How to Get a Handle on Mass Psychology in Global Financial Markets

Investors have historically followed the same psychological path “over and over and over”

by Bob Stokes
Updated: November 22, 2021

Mass psychology is always at work in the financial markets, where investment frenzies can build up then erase billions of dollars from investors' portfolios, like during the internet stock bubble of the 1990s and the real estate bubble of the mid-2000s.

The main reason why so many financial markets' participants lose money was expressed more than a century ago by Charles H. Dow, the creator of the Dow Jones Industrial Average:

There is always a disposition in people's minds to think the existing conditions will be permanent.

Yet, the only thing that's "permanent" in financial markets is change.

The key to navigating financial markets is to find a method which will help you to anticipate change. In other words, a method that will help you to recognize when a trend (whether up or down) will reverse.

Well, technical analysis, particularly the Elliott wave method, provides an unbiased framework for analyzing market trends.

Here's what Elliott Wave International President Robert Prechter said in his book, Prechter's Perspective:

The Wave Principle is a... description of the steps human beings go through when they are part of the investment crowd... The path they follow in moving from extreme pessimism to extreme optimism and back again is essentially the same over and over and over, regardless of news and extraneous events.

The basic Elliott wave pattern consists of impulsive waves (denoted by numbers) and corrective waves (denoted by letters). An impulsive wave is composed of five subwaves and moves in the same direction as the trend of the next larger size. A corrective wave consists of three subwaves and moves against the trend of the next larger size.

As the illustration below shows, these basic patterns link to form five- and three-wave structures of increasingly larger size:

CompleteMarketCycke

In a bear market, the five waves of the main trend would be down and the three corrective waves would be up.

It's important to note that the Elliott wave method does not provide certainty -- yet, it does provide a high-confidence way of assessing the market's future path.

This applies to any widely traded financial market in the world. Investor psychology is the same everywhere.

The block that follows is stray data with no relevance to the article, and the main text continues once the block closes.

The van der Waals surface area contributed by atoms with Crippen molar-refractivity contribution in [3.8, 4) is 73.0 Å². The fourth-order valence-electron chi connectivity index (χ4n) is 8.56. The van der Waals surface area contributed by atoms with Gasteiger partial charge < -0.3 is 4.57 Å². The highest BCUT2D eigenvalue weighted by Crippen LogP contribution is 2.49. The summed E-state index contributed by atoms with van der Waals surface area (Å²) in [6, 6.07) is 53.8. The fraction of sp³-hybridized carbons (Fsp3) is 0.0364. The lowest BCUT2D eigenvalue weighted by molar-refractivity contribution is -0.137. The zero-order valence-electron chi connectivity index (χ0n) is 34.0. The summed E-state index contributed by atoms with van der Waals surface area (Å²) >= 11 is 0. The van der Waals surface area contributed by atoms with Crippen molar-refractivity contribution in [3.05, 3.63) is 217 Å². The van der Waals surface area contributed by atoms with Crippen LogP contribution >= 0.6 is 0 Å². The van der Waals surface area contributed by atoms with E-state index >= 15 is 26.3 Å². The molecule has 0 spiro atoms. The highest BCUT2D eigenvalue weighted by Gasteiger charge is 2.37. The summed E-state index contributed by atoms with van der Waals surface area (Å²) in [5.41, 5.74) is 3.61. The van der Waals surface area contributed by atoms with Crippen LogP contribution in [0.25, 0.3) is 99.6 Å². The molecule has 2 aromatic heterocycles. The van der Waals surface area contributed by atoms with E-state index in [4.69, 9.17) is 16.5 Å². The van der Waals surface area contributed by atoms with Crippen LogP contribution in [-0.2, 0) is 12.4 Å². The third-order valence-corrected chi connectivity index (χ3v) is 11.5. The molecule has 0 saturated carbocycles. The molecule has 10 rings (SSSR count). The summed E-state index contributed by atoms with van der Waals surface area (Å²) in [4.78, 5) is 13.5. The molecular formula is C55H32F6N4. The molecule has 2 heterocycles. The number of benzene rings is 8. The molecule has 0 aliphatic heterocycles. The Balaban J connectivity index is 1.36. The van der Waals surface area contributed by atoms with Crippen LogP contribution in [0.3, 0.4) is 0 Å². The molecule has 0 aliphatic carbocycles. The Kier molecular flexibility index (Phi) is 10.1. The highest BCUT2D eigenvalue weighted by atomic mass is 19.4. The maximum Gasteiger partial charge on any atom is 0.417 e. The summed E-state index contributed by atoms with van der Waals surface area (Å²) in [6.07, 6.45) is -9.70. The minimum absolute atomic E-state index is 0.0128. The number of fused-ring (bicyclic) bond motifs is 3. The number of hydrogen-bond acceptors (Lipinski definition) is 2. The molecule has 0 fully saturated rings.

Learn what our Global Market Perspective has to say about 50+ global financial markets by following the link below.

Many Global Investors Are Caught on the WRONG SIDE of Major Markets Turns

Here's why: The news is always negative at major bottoms and positive at major tops.

Hence, many investors expect the negative news to lead to even lower prices, and positive news to lead to even higher prices.

BUT -- news is a reflection of the past, not an indicator of future prices.

Put yourself on the RIGHT SIDE of 50+ worldwide financial market trends by getting our latest Elliott wave analysis.

Follow the link below to get insights which will likely help you to protect your portfolio.

Global Market Perspective

$59

Gives you clear and actionable analysis and forecasts for the world’s major financial markets.

Get insights for the U.S., European and Asian-Pacific main stock indexes, precious metals, forex pairs, cryptos (including Bitcoin), global interest rates, energy markets, cultural trends and more.

EXCLUSIVE

Chinese Stocks: What Will the Summer Bring?

The Shanghai Composite fell sharply this year. What's next? Skip the "fundamentals" talk -- watch our Asian-Pacific Short Term Update editor give you a confident answer using Elliott waves and a couple of simple other technical indicators.

See the Chart That Predicted the College Enrollment Meltdown Years Before Covid

You may have heard that university enrollment plummeted during the Covid pandemic. What you may not have heard is that enrollment had been declining on a per capita basis for nearly a decade before the pandemic began. See a classic chart from 2011 that used the Wave Principle to foresee the enrollment bust in real time.

Why the Timing of the Next Economic Slump May Surprise – Big Time

Most professional observers of the economy were caught off guard at the onset of the two biggest economic setbacks of the past 100 years. Will professionals (and the public) be surprised again? Look at this diagram of the single most important "economic indicator."